A new year beckons. You’re planning to refresh your diet, spending habits, and exercise routine, so why not give your career a once-over, too? January and February are great times to apply for a job, so whether you’re thinking of making a shift or just improving your current situation, now is the time to think about how to move your work life forward.
Here are seven steps towards career heaven (or at least career improvement).
Don’t work too much
By this, we don’t mean you should start reading Proust in the office – when you’re at work, do your work. But it’s crucial to also make time for outside interests. Developing hobbies (safe pastimes, hopefully) and personal interests broadens the scope of the ideas you can bring to your job, and gives you a source of inspiration that your colleagues (read: competitors) probably don’t have. It also gives you something to talk about beyond jobs and family when you network, which makes you better company for people who might be able to point you towards opportunities.
Go back to school
Further education comes in all shapes and sizes, and one is bound to be right for you. If you live in a major city, there will be night or weekend classes that fit your schedule, and if you don’t, consider one of the many online options, including those from major universities. If you study something related to your field, it will improve your prospects at work (and your employer may even be willing to pay for some of it), and if you’re planning a career change, taking classes will show you’re serious, while also making you more employable.
Get a move on
The percentage of Americans relocating for work has dropped from 22.9% in 2000 to 11.2% last year – a huge decline which might create opportunities. If fewer people want to up sticks to improve their career, there may be more on the table for those who do. Discuss it with your partner, and if you’re both open to change, consider what kinds of roles, salarie, and regions might be appealing. Then you can expand your job search accordingly, and be mentally prepared if an opportunity arises.
Rethink your talents
We all have fantasies about the road not taken, but while there’s probably a good reason your Hollywood career never happened, there may be other things you can do professionally. Be somewhat realistic, but keep an open mind. Also consider that you’ve probably acquired new skills since you last rethought your career, which means there may be possibilities you haven’t thought of. Have you always had a passion for cooking or sports? Now is probably not the time for culinary school or team tryouts, but perhaps you’ve developed management skills and experience that could make you valuable to someone in an industry you truly love.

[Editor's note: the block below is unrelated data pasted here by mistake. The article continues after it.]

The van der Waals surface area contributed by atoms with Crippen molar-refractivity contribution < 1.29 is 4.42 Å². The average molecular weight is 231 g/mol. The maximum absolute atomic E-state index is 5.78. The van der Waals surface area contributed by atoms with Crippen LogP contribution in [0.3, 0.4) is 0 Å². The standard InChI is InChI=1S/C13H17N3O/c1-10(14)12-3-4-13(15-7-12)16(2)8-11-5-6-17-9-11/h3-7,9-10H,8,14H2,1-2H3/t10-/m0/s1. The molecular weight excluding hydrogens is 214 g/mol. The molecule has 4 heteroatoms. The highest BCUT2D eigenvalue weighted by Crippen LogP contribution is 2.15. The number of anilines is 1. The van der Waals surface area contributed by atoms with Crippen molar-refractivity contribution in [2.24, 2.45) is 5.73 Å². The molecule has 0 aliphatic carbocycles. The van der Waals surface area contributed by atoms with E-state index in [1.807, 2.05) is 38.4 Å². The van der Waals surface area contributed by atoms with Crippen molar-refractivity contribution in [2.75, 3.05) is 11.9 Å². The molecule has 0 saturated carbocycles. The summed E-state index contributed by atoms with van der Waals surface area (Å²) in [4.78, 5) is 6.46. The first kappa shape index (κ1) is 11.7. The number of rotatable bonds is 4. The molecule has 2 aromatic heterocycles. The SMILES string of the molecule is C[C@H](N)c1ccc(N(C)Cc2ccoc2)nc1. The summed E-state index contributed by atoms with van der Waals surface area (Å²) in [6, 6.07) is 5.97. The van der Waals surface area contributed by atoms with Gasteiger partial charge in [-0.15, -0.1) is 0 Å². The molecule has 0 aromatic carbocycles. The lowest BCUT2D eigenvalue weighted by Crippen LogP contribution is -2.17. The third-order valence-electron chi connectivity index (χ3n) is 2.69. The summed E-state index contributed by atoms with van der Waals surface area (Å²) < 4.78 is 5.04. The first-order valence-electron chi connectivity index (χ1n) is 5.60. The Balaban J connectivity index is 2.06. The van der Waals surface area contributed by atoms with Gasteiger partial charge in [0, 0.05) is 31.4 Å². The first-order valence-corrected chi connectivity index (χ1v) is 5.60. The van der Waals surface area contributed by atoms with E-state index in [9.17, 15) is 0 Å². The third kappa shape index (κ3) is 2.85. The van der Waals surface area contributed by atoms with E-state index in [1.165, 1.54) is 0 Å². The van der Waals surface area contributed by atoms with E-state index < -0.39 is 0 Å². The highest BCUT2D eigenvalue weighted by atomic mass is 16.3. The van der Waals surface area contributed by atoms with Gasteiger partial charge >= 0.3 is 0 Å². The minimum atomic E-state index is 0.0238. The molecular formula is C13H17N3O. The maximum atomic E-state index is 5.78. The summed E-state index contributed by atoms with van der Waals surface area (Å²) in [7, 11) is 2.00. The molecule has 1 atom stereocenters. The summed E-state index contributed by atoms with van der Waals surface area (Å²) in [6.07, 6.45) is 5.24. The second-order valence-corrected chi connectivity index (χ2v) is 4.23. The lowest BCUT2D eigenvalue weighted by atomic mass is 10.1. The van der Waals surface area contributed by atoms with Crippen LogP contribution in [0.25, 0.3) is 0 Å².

Ask for resumé feedback
Refreshing your career often means refreshing your resumé, and it’s best to get honest feedback when you do. Pick a friend whose judgment you trust, and don’t take anything personally. If your resumé includes the post-college summer you spent selling bags in Mexico, it may strike you as a sign of entrepreneurship (and be one of your prouder moments), but others could read it as frivolous. Also, does your resumé make it clear what you actually do? It may seem obvious to you, but make sure it reads clearly to people who are not in your industry. Speaking of which…
Be ready to explain yourself
You’ve probably heard of an elevator pitch — an ultra-concise summary, short enough to be relayed between floors. You should have a similar explanation of what you do and who you are, ready to go at all times. You never know who you’ll meet, so be prepared to take advantage of chance encounters. Also, however complicated you think your job is, chances are you can explain it simply if you try. Just imagine how you’d tell your grandma what you do, or what you’d say to a guy you met in a bar who works in a completely different field. Hone your pitch, run it by friends (or grandma) and deploy it when the time comes.
Review and refresh your social media profiles
Does your Instagram account show your love of firearms, occasional inebriation, or your own body? That is your right, but bear in mind that prospective and current employers will look at your social media accounts, and make judgments based on what they see, whether that’s fair or not. (According to a 2018 CareerBuilder survey of over 1,000 hiring and HR managers, 70% use social networking sites to research candidates when hiring.) You may work in a business where sexy abs are an asset, or you could be interviewing with someone who feels weird hiring someone whose torso they could draw from memory. If you’re doing a career refresh, it’s worth looking at your public profiles and imagining how they look to prospective employers. If you don’t think they’ll like what they see but you still do, you can always go private.
Michael Davis is a freelance writer and editor who has covered everything from fashion and music to parenting, work, and finance. He has been a chef, restaurateur and record label owner.